In their analysis, Bonfiglioli (2008) and Henry (2007) employ a variant of the standard baseline specification that we use. The regressions they run can be written using our notation as:

yi,t=α+βFOi,t1+φZi,t1+μt+ηi+εi,t

They interpret this as a difference-in-difference specification since the inclusion of country and time fixed effects knocks out country-specific and time-specific variation in the panel.

Table 10 shows the results from estimation of this specification, using three different measures of de jure capital account openness and three measures of de facto financial openness. Our core result--that an open capital account is associated with higher TFP growth--is preserved for two of the three de jure measures. The exception is the Bekaert-Harvey indicator—the coefficients on this are positive, but not quite statistically significant. We also experimented with the Edwards (2007) measure of de jure openness, which yielded results in line with the IMF and Chinn-Ito measures. Thus, we view these results as broadly supportive of our main conclusions.

Table 10.

Financial Openness and TFP Growth: Difference-in-Differences

(Dependent variable -- TFP [in logs]; ten-year panel)

article image
Note: The dependent variable is the level of TFP averaged over each 10 year period. Total liabilities and assets refer to gross external liabilities and assets, respectively. Robust standard errors are reported in brackets. The symbols *, ** and *** indicate statistical significance at the 10%, 5% and 1%, levels, respectively. All regressions include country fixed effects and time dummies.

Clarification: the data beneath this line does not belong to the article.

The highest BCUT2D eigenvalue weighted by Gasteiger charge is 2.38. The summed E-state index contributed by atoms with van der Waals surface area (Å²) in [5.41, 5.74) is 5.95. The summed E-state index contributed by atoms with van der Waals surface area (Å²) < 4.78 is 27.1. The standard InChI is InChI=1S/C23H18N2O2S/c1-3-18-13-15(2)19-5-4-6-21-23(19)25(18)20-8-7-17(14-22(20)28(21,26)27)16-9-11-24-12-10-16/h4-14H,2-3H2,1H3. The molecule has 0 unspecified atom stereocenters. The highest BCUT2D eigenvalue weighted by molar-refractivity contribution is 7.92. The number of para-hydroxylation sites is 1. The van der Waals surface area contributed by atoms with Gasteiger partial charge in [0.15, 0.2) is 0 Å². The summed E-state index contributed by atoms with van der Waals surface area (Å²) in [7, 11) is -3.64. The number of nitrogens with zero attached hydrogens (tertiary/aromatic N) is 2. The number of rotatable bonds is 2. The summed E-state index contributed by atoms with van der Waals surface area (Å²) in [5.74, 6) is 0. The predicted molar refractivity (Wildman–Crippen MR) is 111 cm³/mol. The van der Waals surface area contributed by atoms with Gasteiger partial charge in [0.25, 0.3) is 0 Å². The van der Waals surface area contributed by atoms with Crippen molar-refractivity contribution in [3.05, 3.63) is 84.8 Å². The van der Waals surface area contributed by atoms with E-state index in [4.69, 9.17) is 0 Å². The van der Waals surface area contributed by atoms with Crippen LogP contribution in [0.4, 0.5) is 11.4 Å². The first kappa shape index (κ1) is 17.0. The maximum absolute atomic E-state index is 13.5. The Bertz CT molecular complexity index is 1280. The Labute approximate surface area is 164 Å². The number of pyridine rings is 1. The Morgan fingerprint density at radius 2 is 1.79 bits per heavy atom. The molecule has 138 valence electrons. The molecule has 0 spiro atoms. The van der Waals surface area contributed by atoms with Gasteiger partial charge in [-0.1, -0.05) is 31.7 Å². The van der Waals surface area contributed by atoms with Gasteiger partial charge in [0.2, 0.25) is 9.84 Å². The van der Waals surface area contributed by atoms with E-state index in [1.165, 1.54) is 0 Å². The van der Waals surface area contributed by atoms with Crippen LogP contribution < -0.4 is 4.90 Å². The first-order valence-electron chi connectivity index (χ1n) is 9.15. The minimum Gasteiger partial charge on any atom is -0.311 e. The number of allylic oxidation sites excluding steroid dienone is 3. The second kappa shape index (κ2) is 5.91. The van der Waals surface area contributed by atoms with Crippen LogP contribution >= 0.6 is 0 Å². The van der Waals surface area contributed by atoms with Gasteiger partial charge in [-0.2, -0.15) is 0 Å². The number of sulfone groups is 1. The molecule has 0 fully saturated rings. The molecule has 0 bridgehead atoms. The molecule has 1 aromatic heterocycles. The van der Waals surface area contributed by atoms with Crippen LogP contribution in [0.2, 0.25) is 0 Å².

F. Other Controls, Outliers

Some authors have argued that the exchange rate regime affects GDP growth. Given that it is the interaction of relatively fixed exchange rate regimes and capital account liberalization that has triggered many currency crises, controlling for the exchange rate regime is potentially important for output growth, although the link is less clear for TFP growth. We replicated the full set of baseline results from Table 4 with this additional control--the “fine” classification of de facto exchange rate regimes developed by Reinhart and Rogoff (2004), which has 15 different categories. The results (which we do not report here) indicate that, once we control for financial openness, the exchange rate regime has little additional influence on TFP growth and has only a marginal effect on the key coefficients of interest to us.21

We also conducted a battery of tests to check the sensitivity of our results to outliers. Rather than reporting these results in detail, we just briefly summarize the main experiments and results. We first eliminated all observations with financial openness values that were more than two standard deviations from their respective full sample means. This was done in two ways—first by eliminating only specific country-period observations that fell afoul of this rule (so a country could still be represented in the sample in other periods) and then by eliminating a country altogether from the sample if any of the observations pertaining to that country had to be dropped. The number of observations we dropped were typically less than 2 percent of the full sample of panel data. When we re-estimated the baseline regressions with these slightly smaller samples, the main baseline results were almost all entirely preserved. We also used the method proposed by Hadi (1994) for detecting outliers in multivariate regressions. Again, eliminating such outliers made little difference to the key results.